OP-ED: Governor is right; educate our prisoners

Politicians are always touting new ways to cut taxes. After all, who really wants to pay more money to the government in light of recent economic turmoil? Whether people are still talking about the economic crisis of 2008 or the economy in general, taxes are always a heavily-weighted topic of discussion.

Taxes are almost always a subject of debate between political parties, each stating it knows how to manipulate the economy in taxpayers’ favor. Most politicians’ promises to affect change are just political hogwash, however; I think New York Gov. Andrew Cuomo is one politician who offers a great solution to reducing taxpayer spending.

This grand solution? Drumroll, please? Educate our prisoners.

A lot of people think providing funding for prisoners’ to access free higher education is a preposterous idea. Just imagine this scenario.

A local straight-A student from Rye gets into her dream school, but worries about how her family will pay for tuition. Her parents are so pressed for money they consider taking out a second mortgage on the house.

Now, imagine a cold-blooded murderer who stabbed his ex-girlfriend to death because she cheated on him receiving a free college education while serving time. Doesn’t this enrage you?

If the thought of an upstanding citizen facing more difficulty than a murderer in financing her education curdles your blood, then your reaction is completely normal. In fact, this anger is due to the turning-on of your moralization switch. Prominent psychologists would agree the moralization switch triggers anger at this example because of our natural inclination to inflict harm on those who we feel violated the basic moral code. The desire for retribution angers us because education is a privilege, and prison is a place of punishment.

But, while this idea of educating prisoners might seem crazy and infuriating at first, there’s actually a lot of evidence to support it.

First, multiple studies demonstrate there is an extremely high correlation between education level and risk of incarceration.

Can you believe third grade test scores are used to determine how many prisons to build? It’s shocking, I know.

While it will take years of policy making and deliberation to try to combat the problem of disparity in education, what we can do right now is seek to educate the prisoners that are currently in jail.

What good can this do, you say?

Well, prison education programs have consistently shown high success rates in terms of lowering recidivism rates. This basically means if an incarcerated individual is provided with schooling while in prison, they are less likely to return to prison in the three years after their release. Educated prisoners are clearly able to function better in society upon their return. While, presumably, most people probably don’t care about how an ex-prisoner adjusts to society, what they may not realize is a good adjustment means he or she won’t return. When a lot of prisoners don’t return, this means the jails have a smaller burden. This is great for two reasons: decreased taxpayer costs, and a safer society.

Let’s look at Westchester County Jail, which houses approximately 750 inmates. The cost of each inmate’s stay amounts to around $60,000 a year. This is alarming considering that’s essentially the price of college tuition at a private university. For this same amount of money, we could be financing education programs instead, which could easily decrease the resources allotted to prisons.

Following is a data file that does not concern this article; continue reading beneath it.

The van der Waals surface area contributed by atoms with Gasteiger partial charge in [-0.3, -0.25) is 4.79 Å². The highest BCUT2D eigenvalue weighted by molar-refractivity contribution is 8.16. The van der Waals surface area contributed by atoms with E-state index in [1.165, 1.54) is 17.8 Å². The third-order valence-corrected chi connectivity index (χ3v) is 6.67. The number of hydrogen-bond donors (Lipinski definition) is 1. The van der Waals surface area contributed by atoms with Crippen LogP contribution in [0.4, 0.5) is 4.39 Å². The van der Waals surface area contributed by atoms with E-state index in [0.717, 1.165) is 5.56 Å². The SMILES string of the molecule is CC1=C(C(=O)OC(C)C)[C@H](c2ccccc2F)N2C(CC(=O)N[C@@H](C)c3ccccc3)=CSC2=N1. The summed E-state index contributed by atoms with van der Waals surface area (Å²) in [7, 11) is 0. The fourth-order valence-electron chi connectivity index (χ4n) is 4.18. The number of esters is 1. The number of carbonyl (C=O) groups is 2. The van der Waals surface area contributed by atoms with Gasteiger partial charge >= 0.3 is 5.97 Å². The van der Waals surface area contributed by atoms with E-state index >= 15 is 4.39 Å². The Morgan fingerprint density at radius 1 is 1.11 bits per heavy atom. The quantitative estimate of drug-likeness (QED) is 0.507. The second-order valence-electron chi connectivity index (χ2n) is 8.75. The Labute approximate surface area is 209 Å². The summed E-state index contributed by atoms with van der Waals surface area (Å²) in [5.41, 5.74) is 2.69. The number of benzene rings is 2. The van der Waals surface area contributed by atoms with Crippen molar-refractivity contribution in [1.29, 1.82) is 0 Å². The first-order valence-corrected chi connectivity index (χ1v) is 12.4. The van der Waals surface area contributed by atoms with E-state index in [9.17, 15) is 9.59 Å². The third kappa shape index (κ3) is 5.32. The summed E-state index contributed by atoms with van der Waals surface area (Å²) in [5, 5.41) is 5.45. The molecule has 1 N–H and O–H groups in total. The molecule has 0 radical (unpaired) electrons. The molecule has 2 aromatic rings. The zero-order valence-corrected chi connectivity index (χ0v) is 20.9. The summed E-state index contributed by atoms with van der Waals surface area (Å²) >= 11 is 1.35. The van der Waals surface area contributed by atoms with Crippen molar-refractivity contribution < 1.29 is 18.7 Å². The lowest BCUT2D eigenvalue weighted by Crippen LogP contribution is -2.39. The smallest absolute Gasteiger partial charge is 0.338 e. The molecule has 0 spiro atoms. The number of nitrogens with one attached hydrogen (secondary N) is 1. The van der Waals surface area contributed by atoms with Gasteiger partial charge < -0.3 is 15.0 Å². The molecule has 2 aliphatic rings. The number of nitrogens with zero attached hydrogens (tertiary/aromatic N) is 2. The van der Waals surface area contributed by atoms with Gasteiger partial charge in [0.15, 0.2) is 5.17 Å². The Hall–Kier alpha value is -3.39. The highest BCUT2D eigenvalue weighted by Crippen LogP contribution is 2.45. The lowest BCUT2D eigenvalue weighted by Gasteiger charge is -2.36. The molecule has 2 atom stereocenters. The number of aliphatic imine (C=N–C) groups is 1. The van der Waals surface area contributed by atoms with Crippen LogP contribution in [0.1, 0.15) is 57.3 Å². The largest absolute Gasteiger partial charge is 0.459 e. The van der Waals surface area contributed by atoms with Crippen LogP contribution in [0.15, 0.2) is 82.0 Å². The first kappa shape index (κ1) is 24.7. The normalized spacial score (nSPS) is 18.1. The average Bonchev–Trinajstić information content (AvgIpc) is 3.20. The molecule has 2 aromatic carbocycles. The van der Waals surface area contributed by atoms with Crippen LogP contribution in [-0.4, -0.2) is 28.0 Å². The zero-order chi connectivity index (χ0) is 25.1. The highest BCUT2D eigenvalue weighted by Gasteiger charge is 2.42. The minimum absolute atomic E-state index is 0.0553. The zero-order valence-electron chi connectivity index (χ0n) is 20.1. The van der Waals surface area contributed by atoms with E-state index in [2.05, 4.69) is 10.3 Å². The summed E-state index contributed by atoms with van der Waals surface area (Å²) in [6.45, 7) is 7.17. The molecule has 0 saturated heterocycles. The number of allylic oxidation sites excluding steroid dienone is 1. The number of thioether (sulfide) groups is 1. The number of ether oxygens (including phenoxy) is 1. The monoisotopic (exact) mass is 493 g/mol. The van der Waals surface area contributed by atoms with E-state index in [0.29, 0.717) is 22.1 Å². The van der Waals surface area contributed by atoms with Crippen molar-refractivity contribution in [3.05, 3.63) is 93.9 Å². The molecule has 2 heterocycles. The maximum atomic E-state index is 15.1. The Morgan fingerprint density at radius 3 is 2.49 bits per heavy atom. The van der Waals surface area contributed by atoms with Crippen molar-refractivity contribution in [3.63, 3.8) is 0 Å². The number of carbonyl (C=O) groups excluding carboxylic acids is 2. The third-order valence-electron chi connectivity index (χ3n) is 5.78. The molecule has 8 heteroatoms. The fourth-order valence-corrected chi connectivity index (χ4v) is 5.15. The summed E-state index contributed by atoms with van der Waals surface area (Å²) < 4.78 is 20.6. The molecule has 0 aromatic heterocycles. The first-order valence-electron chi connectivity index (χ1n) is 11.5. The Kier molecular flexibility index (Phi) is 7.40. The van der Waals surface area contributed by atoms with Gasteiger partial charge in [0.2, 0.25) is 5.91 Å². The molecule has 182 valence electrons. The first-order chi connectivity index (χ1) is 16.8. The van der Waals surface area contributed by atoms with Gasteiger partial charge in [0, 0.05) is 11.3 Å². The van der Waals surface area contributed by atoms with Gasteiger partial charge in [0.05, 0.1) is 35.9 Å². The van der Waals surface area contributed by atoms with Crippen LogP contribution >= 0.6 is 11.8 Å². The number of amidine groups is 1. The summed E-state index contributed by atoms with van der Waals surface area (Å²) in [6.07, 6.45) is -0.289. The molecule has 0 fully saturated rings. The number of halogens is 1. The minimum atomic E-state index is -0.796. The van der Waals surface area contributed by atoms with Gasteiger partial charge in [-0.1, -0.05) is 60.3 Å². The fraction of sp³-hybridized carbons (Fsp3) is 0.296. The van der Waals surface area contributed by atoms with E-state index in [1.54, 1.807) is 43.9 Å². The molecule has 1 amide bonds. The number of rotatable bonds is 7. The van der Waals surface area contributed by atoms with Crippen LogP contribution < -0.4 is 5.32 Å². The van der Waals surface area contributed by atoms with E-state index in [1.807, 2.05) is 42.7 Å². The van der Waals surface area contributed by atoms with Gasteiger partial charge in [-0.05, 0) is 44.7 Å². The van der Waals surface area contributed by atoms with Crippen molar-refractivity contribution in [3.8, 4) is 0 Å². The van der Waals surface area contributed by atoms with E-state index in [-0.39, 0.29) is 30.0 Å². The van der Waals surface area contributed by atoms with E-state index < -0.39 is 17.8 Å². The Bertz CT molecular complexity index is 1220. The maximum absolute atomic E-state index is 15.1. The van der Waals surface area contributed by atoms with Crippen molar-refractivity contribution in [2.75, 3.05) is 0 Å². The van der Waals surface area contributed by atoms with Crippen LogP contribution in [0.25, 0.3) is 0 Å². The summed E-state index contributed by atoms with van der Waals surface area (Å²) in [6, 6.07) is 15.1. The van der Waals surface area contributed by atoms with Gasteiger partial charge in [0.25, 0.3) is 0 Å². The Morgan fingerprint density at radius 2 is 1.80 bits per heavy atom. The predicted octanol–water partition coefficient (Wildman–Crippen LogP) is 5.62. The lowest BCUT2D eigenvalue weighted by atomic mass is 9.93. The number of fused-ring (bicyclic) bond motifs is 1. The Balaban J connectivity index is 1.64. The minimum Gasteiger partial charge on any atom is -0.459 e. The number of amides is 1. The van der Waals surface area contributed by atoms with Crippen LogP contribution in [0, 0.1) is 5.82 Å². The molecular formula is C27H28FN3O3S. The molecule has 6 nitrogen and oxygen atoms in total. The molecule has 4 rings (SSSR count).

A decrease in the number of prisoners circulating through the incarceration system means a significant reduction in the amount of money the government and, subsequently, Westchester taxpayers, have to spend on prisoners’ housing and food.

In addition to the economic benefits stemming from funding prison education programs, there are social upsides as well.

Educated prisoners are more fit to re-enter society because receiving an education increases their self-esteem and confidence. This confidence boost makes them more likely to find a job and lead a stable life. The resulting decrease in recidivism rates signals a major improvement in compliance with the law. Obviously, these prisoners are doing their part by being citizens that contribute positively to their communities.

For some strange reason, despite these amazing positive impacts, the Omnibus Crime Bill of 1994, signed into law by President Bill Clinton, decided to ban federal funding for prison education programs. This cut in funding led to a severe decline in the number of prison education programs.

But the Bard Prison Initiative manages to continue providing free education for prisoners in New York. It runs on private donations, but prisoners who took part in this program have a recidivism rate of less than 2 percent.

In looking at the Bard Initiative as a gleaming example of what can be, Gov. Cuomo is leading us in the right direction. He’s able to turn off his moralization switch so he can accept the objective success of prison education programs.

Gov. Cuomo’s resolution to reinstate funding for prisons in New York is important because it will affect everyone. It’s up to us as taxpayers and citizens of Westchester to support Gov. Cuomo. If we reinstate education funding for prisons, we will be contributing to the development of a safer society while saving tax dollars. As citizens, it’s our responsibility to partake in the great democracy that our country was founded upon by vocalizing support for prison education.

Christine Nelson is a first-year student at Columbia University, planning to major in political science and philosophy, and a graduate of Rye High School. The opinions expressed are hers.